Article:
The Problem with ‘Authentic’

I’ve got a problem with authenticity. I know – that sounds bad. Like saying I hate kittens. Or sunshine. Or happiness. Because authenticity is such a lovely, fluffy, catch-all term. Everyone wants it and everyone loves it. What’s not to like?


Here are some memes on authenticity:

‘By choosing to be our most authentic self, we leave a trail of magic wherever we go’ 

‘There is nothing more beautiful than your authentic self’

‘People who are true to their authentic selves have found the secret to ultimate happiness’.


Like I say, lovely.

But what does authenticity actually mean?

Our culture says, authenticity is ‘being true to myself’. That’s grand if your true self is a beautiful fairy princess. But what if she’s a proper warty toad? What if, (like me), she’s authentically horrid?

Be true to yourself.


…The self that has low blood sugar and feels like she’s a piece of tripe? The self that wants to thump the driver who cut her up on the motorway? The self that knows she was born into the wrong family and is actually a princess? The self that wants another cocktail and to heck with the consequences?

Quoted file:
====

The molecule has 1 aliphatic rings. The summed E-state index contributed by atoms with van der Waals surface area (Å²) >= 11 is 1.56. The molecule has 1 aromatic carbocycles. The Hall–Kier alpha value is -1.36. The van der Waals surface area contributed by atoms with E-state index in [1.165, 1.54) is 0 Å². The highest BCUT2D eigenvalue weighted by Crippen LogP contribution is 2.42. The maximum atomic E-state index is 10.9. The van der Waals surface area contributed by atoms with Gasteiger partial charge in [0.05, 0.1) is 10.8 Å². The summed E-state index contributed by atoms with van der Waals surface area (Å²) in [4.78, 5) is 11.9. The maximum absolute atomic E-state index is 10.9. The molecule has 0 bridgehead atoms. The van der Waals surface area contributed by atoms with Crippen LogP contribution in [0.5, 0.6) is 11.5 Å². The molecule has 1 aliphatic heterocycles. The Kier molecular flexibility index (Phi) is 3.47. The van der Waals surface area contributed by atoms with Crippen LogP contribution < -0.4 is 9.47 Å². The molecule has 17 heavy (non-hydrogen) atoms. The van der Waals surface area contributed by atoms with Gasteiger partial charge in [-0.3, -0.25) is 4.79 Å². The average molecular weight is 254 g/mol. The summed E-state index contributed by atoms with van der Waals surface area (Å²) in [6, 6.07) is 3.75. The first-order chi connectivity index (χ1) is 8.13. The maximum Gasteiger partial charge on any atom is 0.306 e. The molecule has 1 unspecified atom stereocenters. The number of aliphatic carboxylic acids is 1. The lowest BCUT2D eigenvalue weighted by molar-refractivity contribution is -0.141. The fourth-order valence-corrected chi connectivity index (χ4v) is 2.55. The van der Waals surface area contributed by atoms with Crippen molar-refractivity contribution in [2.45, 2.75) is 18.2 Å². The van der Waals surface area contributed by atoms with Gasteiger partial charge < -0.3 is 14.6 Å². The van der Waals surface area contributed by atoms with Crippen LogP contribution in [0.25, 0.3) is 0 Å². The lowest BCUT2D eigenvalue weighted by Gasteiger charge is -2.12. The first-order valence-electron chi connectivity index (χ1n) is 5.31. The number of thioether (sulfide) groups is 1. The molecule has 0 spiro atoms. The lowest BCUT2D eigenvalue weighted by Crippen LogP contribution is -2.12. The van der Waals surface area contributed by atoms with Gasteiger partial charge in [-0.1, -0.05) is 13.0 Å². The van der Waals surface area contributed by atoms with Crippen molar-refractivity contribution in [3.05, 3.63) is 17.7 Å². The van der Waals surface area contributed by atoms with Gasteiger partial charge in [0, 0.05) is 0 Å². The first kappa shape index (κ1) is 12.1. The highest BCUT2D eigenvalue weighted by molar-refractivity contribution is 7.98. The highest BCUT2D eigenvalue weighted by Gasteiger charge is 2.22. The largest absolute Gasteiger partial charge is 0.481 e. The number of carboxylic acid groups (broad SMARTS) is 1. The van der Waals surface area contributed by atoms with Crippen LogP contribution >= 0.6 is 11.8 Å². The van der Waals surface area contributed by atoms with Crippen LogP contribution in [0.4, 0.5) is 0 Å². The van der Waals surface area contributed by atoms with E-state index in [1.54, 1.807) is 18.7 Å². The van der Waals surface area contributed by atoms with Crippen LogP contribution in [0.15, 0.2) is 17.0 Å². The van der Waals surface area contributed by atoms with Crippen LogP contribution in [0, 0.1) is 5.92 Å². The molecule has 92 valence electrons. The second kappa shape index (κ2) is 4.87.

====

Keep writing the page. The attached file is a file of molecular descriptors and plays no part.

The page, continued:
The self who doesn’t do repentance; or discomfort or a crucified God?

The self who says, ‘stuff everything, except lying in bed with a pile of Sunday supplements and a bag of Percy Pigs.’

Sure – I can be true to this self. But I can tell you, it won’t leave a trail of magic. And even the world gets this. Here’s what it really says;


Be yourself – as long as that self isn’t stressed or anxious or frightened or tired.

Be ‘real’ – but only if it’s filtered.

Be beautiful – in these prescribed ways.

Be on a journey – but don’t put a foot wrong, and make sure you’re headed where we’re going.


Follow your heart? Only if it’s created by Disney. If it’s your actual heart, then sorry, but it’s a lying little snake, (Jeremiah 17:9 – my translation).

And when do I know that I’ve reached ‘authenticity?’ Often, the more authentic someone appears, the less authentic they are, (the Instagrammer who spends forever on her ‘no makeup’ selfie; the guy who bares his soul as a chat-up technique; the marketer who sells shabby chic as a brand).